YES — 90125 (review)

YES — 90125 album cover Album · 1983 · Jazz Related Rock Buy this album from MMA partners
3.5/5 ·
Prog Zone
Review - #23 (Yes - 90125)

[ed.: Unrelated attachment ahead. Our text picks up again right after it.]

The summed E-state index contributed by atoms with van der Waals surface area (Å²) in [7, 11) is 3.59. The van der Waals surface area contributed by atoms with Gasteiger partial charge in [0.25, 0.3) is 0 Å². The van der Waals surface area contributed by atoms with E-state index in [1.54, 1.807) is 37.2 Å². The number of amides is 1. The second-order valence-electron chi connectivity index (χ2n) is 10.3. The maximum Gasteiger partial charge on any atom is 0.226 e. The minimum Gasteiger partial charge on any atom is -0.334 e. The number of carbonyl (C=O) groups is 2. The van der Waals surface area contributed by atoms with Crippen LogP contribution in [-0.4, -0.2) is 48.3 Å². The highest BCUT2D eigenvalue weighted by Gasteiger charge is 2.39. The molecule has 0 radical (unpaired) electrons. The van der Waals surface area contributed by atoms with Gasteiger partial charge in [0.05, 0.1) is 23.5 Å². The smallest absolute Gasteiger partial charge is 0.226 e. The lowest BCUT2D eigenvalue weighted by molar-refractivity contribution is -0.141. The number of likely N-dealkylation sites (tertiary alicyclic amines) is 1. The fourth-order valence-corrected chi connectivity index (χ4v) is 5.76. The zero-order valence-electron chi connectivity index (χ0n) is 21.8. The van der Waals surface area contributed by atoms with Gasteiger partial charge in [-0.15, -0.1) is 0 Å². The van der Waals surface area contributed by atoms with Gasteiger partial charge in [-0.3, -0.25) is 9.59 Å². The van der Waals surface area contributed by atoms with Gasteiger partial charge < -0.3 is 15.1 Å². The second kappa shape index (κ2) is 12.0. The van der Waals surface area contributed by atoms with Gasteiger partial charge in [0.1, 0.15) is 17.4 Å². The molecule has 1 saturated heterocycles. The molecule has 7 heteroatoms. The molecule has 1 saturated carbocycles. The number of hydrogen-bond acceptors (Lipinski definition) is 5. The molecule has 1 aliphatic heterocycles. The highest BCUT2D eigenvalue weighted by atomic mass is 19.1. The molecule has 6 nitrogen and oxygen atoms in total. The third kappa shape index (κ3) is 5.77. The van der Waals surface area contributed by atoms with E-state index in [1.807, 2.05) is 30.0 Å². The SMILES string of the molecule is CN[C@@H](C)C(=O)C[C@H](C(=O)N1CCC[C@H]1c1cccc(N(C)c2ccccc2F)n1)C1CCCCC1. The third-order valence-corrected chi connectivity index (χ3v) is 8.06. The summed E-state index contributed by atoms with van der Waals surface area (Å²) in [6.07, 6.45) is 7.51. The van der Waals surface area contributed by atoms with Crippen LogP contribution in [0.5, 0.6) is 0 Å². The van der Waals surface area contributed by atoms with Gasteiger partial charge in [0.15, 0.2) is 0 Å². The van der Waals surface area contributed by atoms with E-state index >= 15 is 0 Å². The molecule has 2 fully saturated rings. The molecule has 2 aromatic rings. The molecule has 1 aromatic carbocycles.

90125 is the eleventh studio album by Yes, released in November of 1983. After splitting up in 1981, following the Drama tour, bassist Chris Squire and drummer Alan White formed the band Cinema with guitarist/singer Trevor Rabin and original Yes keyboardist Tony Kaye. During the mixing stage of the album, former Yes singer Jon Anderson, who had left the band in 1980, had heard the music the new band was creating. After providing some vocal renditions and his opinion on a few of the tracks he was eventually invited to sing on the full album. At that point, the band that was once called Cinema became the new lineup of Yes. 90125 was a huge success for the band. It reached No. 5 on the US Billboard 200 and No. 16 on the UK Albums Chart; it also remains their bestselling album to date. 90125 holds a special place in my heart since it was the first Yes album I ever heard. After reading about the band for quite some time, I visited my local record store and saw a Yes album for sale on the discount rack. The album was called 90125, not knowing that this wasn't considered to be their "best" I decided to buy it since I was interested to hear how the band sounded. When I got home, I took the record out of its sleeve and gave it a spin, and I was blown away by the bands ability to blend traditional 80s pop rock with progressive rock elements. To this day, I believe it is one of the best pop rock albums released in the 80s. Not to mention, it contains some of the greatest musicians of all time. This album seems to be rated somewhat low on this website due to the fact it isn't necessarily their most progressive album to date, but when looking at the music found on the album, it's exceptional!